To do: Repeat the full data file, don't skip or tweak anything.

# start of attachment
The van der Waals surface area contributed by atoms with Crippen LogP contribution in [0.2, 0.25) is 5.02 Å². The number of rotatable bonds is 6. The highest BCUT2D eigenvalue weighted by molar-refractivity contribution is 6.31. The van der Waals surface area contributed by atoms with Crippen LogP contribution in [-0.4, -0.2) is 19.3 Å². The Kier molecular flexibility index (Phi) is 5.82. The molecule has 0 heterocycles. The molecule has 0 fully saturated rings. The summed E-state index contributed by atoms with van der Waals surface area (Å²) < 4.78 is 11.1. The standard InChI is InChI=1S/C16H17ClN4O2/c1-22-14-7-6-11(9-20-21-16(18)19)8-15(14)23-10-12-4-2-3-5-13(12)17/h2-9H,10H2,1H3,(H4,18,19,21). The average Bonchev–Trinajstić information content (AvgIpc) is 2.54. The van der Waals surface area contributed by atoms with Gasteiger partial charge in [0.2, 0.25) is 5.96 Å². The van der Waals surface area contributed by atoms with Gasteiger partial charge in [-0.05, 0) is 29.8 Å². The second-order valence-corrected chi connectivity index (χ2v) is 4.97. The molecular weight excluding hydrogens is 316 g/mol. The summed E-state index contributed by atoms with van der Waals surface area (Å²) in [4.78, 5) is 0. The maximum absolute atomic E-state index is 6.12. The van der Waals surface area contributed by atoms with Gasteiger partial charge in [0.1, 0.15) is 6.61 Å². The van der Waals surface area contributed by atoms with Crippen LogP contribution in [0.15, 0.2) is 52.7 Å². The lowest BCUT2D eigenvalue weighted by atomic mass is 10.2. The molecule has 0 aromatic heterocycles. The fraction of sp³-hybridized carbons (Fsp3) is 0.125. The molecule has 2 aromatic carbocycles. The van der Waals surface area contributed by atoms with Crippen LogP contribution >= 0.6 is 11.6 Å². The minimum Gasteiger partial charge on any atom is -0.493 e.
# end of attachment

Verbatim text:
The van der Waals surface area contributed by atoms with Crippen LogP contribution in [0.2, 0.25) is 5.02 Å². The number of rotatable bonds is 6. The highest BCUT2D eigenvalue weighted by molar-refractivity contribution is 6.31. The van der Waals surface area contributed by atoms with Crippen LogP contribution in [-0.4, -0.2) is 19.3 Å². The Kier molecular flexibility index (Phi) is 5.82. The molecule has 0 heterocycles. The molecule has 0 fully saturated rings. The summed E-state index contributed by atoms with van der Waals surface area (Å²) < 4.78 is 11.1. The standard InChI is InChI=1S/C16H17ClN4O2/c1-22-14-7-6-11(9-20-21-16(18)19)8-15(14)23-10-12-4-2-3-5-13(12)17/h2-9H,10H2,1H3,(H4,18,19,21). The average Bonchev–Trinajstić information content (AvgIpc) is 2.54. The van der Waals surface area contributed by atoms with Gasteiger partial charge in [0.2, 0.25) is 5.96 Å². The van der Waals surface area contributed by atoms with Gasteiger partial charge in [-0.05, 0) is 29.8 Å². The second-order valence-corrected chi connectivity index (χ2v) is 4.97. The molecular weight excluding hydrogens is 316 g/mol. The summed E-state index contributed by atoms with van der Waals surface area (Å²) in [4.78, 5) is 0. The maximum absolute atomic E-state index is 6.12. The van der Waals surface area contributed by atoms with Gasteiger partial charge in [0.1, 0.15) is 6.61 Å². The van der Waals surface area contributed by atoms with Crippen LogP contribution in [0.15, 0.2) is 52.7 Å². The lowest BCUT2D eigenvalue weighted by atomic mass is 10.2. The molecule has 0 aromatic heterocycles. The fraction of sp³-hybridized carbons (Fsp3) is 0.125. The molecule has 2 aromatic carbocycles. The van der Waals surface area contributed by atoms with Crippen LogP contribution >= 0.6 is 11.6 Å². The minimum Gasteiger partial charge on any atom is -0.493 e.